Dr. Ellen Davis describes agrarianism as, “a way of thinking and ordering life in community that is based on the health of the land and of living creatures.” I describe agrarianism as what my grandparents did before they knew any other way of living.
My grandparents were farmers. Their parents were farmers. Their parents before them were farmers. Our farm has been in the family since before the American Revolution, and up until my parents’ generation agrarianism was what we Davises did. Agrarianism is living in relationship with creation in such a way that both you and creation benefit. It was inescapable for any farmer before the green revolution of the 20th Century; if you did not care for and nurture the land, it would not produce food for you.
Though my parents’ generation left the farm and none in my generation have ever actually lived on the farm, the farm has not left us. Growing up, we visited my grandparents on the farm constantly. We played in the chicken houses, watched the tractors in the fields, picked cotton balls out of the ditch after they had blown out of the big bales on the backs of the trucks, we hunted in the woods that my dad had hunted in. We grew vegetables in the garden and picked blueberries every summer. We sat around that table that has stood in my grandparents house for decades and shared meals of chicken slick and fried pork chops and peas and potatoes and greens. We cared for one another, we learned to be attentive to the land and the plants and the wild animals and our neighbors. And that is agrarianism.
Chances are many of you reading this have had similar experiences growing up. Perhaps not on a farm, but you have a connection to a place, a table, a community somewhere, somehow. And that is agrarianism.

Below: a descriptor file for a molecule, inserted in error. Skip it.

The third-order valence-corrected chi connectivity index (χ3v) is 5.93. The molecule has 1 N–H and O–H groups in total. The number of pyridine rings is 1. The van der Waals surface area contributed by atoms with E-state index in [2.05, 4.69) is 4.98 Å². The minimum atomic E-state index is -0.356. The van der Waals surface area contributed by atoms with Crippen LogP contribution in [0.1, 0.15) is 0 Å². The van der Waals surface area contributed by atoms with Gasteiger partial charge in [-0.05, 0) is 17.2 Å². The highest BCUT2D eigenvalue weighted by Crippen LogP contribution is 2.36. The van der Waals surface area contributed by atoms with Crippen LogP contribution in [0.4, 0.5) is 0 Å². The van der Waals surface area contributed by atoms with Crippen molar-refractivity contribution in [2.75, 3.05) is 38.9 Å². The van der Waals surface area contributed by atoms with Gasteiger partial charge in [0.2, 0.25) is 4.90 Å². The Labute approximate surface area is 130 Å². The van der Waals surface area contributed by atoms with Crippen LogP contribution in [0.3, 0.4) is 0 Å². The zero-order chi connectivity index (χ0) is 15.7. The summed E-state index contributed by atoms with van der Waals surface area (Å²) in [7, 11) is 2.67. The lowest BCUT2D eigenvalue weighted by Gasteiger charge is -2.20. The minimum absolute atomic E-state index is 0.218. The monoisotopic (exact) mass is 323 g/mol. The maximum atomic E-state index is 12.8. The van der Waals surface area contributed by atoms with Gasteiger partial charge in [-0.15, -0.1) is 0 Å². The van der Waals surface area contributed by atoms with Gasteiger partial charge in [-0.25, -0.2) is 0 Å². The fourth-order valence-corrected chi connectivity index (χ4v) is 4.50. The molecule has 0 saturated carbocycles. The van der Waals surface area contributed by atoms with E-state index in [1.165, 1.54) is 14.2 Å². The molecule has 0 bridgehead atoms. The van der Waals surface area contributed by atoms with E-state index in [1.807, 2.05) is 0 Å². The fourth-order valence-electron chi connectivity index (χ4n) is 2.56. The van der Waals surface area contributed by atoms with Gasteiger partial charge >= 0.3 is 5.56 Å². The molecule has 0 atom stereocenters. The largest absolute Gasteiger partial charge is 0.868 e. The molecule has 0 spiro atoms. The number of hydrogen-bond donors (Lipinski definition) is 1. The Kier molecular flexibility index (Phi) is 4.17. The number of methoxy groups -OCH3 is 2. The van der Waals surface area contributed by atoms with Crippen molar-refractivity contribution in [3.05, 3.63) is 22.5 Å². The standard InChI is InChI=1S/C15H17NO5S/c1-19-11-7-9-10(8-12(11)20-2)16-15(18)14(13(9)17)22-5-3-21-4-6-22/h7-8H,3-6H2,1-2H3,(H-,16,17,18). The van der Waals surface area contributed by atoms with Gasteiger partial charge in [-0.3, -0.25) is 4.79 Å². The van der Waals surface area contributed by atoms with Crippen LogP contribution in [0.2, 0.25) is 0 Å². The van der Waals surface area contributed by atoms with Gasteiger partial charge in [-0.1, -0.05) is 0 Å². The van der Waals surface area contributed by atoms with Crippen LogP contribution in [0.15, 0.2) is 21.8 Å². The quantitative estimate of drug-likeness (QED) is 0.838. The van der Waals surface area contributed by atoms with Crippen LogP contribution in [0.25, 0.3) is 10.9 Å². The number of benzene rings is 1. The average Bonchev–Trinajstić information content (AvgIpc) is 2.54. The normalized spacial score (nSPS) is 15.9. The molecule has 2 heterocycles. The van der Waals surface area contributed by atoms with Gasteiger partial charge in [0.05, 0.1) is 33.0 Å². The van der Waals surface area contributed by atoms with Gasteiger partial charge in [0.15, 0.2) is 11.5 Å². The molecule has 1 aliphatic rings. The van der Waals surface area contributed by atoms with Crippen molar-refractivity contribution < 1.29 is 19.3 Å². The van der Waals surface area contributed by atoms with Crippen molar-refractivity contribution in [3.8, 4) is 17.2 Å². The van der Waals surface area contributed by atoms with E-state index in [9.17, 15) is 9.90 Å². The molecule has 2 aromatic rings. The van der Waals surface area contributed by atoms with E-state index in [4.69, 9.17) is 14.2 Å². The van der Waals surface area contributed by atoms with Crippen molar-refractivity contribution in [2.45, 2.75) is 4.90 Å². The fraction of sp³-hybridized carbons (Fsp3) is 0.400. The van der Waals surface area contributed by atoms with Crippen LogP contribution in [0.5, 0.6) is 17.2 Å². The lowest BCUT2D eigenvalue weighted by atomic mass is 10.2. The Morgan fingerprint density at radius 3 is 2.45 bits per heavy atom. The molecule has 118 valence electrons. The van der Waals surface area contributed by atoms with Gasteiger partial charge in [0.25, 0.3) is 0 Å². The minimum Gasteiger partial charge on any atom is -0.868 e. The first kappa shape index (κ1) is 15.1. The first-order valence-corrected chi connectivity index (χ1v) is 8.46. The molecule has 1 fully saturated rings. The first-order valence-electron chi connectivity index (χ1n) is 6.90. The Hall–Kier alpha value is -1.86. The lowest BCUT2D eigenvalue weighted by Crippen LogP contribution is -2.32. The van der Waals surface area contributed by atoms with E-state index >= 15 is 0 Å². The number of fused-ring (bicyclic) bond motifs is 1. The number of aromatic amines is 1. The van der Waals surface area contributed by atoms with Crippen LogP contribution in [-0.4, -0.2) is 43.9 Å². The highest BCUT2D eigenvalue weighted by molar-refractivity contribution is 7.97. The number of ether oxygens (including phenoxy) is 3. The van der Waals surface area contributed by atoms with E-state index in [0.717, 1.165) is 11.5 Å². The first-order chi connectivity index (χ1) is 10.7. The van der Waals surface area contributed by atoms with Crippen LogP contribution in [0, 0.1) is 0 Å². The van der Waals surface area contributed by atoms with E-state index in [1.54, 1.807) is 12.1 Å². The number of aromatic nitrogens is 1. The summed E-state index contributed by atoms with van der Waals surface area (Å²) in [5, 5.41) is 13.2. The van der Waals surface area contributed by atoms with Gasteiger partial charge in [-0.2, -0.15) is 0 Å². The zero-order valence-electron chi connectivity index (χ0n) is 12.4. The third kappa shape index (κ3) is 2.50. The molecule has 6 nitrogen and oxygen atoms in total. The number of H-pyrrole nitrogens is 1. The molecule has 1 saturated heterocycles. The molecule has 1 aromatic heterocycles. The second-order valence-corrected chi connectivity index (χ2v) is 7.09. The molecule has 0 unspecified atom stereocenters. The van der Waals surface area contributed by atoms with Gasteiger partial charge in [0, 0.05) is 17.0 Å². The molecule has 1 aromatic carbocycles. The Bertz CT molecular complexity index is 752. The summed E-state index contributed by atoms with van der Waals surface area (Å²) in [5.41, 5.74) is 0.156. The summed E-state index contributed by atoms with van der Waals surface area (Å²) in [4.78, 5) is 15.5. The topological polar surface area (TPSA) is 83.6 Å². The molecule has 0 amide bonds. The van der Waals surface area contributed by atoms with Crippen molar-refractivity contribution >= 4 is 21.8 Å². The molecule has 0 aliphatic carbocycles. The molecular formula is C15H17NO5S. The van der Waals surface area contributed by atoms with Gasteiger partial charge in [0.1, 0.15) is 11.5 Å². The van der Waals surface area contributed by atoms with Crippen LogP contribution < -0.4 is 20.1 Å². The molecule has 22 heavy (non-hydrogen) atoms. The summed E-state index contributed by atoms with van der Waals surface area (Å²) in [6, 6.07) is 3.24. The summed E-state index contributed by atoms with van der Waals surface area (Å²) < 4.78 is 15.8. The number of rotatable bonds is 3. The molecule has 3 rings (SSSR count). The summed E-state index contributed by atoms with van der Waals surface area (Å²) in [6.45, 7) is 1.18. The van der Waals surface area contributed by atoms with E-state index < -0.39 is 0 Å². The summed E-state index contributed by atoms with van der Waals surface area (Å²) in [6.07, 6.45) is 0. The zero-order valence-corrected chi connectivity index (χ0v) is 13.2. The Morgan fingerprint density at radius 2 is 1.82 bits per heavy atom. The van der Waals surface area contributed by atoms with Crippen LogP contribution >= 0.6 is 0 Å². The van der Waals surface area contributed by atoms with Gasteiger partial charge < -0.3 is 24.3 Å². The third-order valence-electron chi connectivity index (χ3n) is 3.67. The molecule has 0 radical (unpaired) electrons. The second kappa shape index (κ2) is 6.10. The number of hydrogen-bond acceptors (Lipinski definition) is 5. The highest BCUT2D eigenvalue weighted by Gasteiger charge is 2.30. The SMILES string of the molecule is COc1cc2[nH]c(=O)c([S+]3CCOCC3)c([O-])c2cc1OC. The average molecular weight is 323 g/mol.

But what about agrarian theology? Don’t let the term scare you off. Theology is simply words and ideas about God. We all have a theology, whether it is formalized and dogmatized or not. Agrarian theology, then, is words and ideas about God focused through the lens of community living together in healthy relationship in a place. In Christian agrarian theology, at least as I understand it, we believe that God did not speak to human beings who lived in a bubble apart from anything but the most generalized of life experiences, nor do we believe that God intends God’s followers to live separated from the world around them. We believe that God wants to be known by us, that God wants to be in relationship with us, and that such a relationship is very practical.
Agrarian theology, then, is a way of looking at the Bible, at Jesus, at God’s redemptive work, practically. I think that is ultimately why agrarian theology attracts me. A million words can and have been written about God’s love for me. But when I sit down to eat a bowl of collards, I know God loves me. Collards are my love language.
 Davis, Ellen. Scripture, Culture and Agriculture: An Agrarian Reading of the Bible. Cambridge University Press. 2009. 1.